ScienceDaily has the following report:
Scientists invent animal-free testing of lethal neurotoxins
We applaud every technology that will reduce the need for animal testing. The more alternatives there are available, the greater the pressure will be to abolish animal testing all together. Though we will still have a long way to go, but every single step counts.
Last week Japan announced it would allow experiments to grow human organs in animals. These experiments are controversial, not in the least place because of animal welfare concerns and the possibility of cross-species diseases. However, xenotransplantation is not the only line of research pursued to solve the shortage of donor organs. Continue reading Organ cultivation
Apparently there is a new method to boil eggs, called egglettes, which is shown in the video below:
Continue reading Boiled eggs
Intensive animal farming, also known as factory farming, is controversial for two reasons. First of all, it has a huge negative impact upon our environment – cattle is, for instance, one of the major sources of methane (a greenhouse gas stronger than carbon dioxide) emission. Second but not least, is the suffering imposed on animals kept as livestock. Though animal slaughter is an unpleasant aspect of livestock farming, the way we keep animals is probably far more cruel than merely killing a sentient being.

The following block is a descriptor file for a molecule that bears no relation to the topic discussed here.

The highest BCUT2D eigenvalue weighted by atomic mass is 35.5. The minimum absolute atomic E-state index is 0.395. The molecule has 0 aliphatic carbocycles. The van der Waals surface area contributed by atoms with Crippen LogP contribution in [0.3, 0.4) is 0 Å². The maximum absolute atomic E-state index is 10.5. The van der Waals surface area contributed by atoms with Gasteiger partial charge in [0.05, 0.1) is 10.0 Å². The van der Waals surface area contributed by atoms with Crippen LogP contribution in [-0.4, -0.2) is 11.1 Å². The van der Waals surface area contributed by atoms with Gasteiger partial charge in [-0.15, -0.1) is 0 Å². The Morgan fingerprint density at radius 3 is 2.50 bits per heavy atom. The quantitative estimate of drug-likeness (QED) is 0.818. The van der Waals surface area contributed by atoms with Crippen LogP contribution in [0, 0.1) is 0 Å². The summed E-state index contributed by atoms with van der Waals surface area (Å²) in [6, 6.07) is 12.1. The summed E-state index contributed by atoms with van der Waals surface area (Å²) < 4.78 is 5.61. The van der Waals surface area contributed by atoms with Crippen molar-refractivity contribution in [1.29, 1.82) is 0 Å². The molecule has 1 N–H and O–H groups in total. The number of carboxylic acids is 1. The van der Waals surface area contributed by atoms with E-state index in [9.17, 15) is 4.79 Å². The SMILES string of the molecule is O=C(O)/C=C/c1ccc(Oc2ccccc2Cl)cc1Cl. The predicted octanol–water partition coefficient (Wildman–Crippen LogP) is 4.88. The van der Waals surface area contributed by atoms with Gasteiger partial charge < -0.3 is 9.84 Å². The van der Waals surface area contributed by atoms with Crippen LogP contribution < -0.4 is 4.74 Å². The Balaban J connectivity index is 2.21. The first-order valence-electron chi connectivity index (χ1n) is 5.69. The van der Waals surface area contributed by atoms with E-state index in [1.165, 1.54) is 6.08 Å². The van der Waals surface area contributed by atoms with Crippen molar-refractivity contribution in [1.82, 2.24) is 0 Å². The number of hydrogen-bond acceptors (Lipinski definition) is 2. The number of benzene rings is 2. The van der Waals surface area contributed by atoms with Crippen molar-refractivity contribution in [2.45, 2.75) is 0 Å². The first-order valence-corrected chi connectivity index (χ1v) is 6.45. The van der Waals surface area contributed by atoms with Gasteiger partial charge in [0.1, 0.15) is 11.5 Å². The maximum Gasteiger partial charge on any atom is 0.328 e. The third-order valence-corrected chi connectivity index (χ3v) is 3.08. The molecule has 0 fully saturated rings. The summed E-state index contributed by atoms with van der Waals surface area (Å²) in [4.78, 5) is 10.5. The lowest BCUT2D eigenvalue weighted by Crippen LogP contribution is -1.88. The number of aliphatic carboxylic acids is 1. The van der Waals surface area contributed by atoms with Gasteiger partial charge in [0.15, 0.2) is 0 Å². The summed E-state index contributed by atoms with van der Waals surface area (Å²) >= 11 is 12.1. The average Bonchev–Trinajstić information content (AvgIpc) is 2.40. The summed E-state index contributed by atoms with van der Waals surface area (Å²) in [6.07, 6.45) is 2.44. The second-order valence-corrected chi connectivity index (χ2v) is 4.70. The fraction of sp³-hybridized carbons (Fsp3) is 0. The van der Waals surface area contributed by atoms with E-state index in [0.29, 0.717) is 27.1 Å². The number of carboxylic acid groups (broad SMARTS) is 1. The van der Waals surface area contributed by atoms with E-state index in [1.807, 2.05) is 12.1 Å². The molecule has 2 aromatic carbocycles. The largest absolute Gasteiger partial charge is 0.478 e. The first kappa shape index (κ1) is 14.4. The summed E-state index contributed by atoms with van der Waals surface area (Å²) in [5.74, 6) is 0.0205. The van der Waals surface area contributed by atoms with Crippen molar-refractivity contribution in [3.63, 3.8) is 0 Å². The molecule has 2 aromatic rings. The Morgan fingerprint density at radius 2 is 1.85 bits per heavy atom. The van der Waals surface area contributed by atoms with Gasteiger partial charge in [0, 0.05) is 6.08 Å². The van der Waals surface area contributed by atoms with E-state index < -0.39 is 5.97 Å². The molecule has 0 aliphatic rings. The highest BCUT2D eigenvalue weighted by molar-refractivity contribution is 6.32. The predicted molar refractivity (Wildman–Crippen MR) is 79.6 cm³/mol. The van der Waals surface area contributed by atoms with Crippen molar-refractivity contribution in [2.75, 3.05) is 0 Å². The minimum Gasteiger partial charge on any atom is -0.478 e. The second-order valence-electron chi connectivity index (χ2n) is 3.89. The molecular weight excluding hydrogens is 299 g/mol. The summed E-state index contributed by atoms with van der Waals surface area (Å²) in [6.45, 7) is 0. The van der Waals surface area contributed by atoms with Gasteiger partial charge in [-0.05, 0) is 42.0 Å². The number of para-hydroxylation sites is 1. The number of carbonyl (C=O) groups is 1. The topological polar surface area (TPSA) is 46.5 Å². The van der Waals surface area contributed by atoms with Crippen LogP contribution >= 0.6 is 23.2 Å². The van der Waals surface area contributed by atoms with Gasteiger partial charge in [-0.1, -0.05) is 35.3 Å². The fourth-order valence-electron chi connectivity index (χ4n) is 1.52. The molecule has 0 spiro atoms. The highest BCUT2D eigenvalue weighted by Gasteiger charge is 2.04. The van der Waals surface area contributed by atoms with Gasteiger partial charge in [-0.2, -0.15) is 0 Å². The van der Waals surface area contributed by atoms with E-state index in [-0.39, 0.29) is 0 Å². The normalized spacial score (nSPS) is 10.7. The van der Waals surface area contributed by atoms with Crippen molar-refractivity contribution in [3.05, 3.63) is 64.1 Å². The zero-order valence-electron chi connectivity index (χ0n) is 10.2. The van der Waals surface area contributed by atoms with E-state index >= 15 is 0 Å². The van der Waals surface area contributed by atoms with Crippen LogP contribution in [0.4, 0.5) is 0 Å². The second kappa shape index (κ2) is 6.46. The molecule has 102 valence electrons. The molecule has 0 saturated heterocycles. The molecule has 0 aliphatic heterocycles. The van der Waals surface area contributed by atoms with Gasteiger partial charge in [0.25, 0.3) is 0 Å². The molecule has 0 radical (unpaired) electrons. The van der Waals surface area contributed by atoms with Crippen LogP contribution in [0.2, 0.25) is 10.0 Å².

In this essay I want to explore a not-too-far future in which technology has reconciled our demand for animal products and animal welfare. Of course, I know that certain animal welfare activists will argue that we should become all vegans in order to put an end to animal suffering. However, I do not believe such strategy will be successful. Too many people like meat and other animal products, while current plant-based alternatives cannot (yet) satisfy this demand.
What are the main animal products we humans consumer? Meat, dairy, eggs and leather. I will discuss each product one by one. Thereafter I will argue that we can return to small scale farms that both respect animal welfare and play an important social function.
Read full essay
The agricultural section of a Bernal Sphere (source: NASA)
This video by Care Farming UK explains the concept of care farming.
Here is a video on the topic of whale biopsy, a method used by scientists to study whales.
A few years ago, I proposed to combine whale biopsy and cultured meat, as an alternative to whaling.
Scientific and technological progress will make factory farming obsolete in the near future. Here is short video explaining how we can still consume meat and dairy products, while avoiding the mistreating of animals.
For more info:
Perfect Day Foods (animal free dairy)
Cultured Beef (Mark Post’s official web page)
Apparently a new company, Memphis Meat is working to make cultured meat into a commercial product.
Mark Post is the one whose team made the first test-tube burger and in this video he discusses why we should consider cultured meat.
Space colonization and livestock farming is a difficult combination, as livestock will require a significant amount of scarce food and space. Either of these will be limited in supply, in particular in the first space settlements. Hence (the first) space settlers will have to adopt a primarily vegan diet, as animal products will be quite expensive. Continue reading Dairy, Eggs and Space Settlers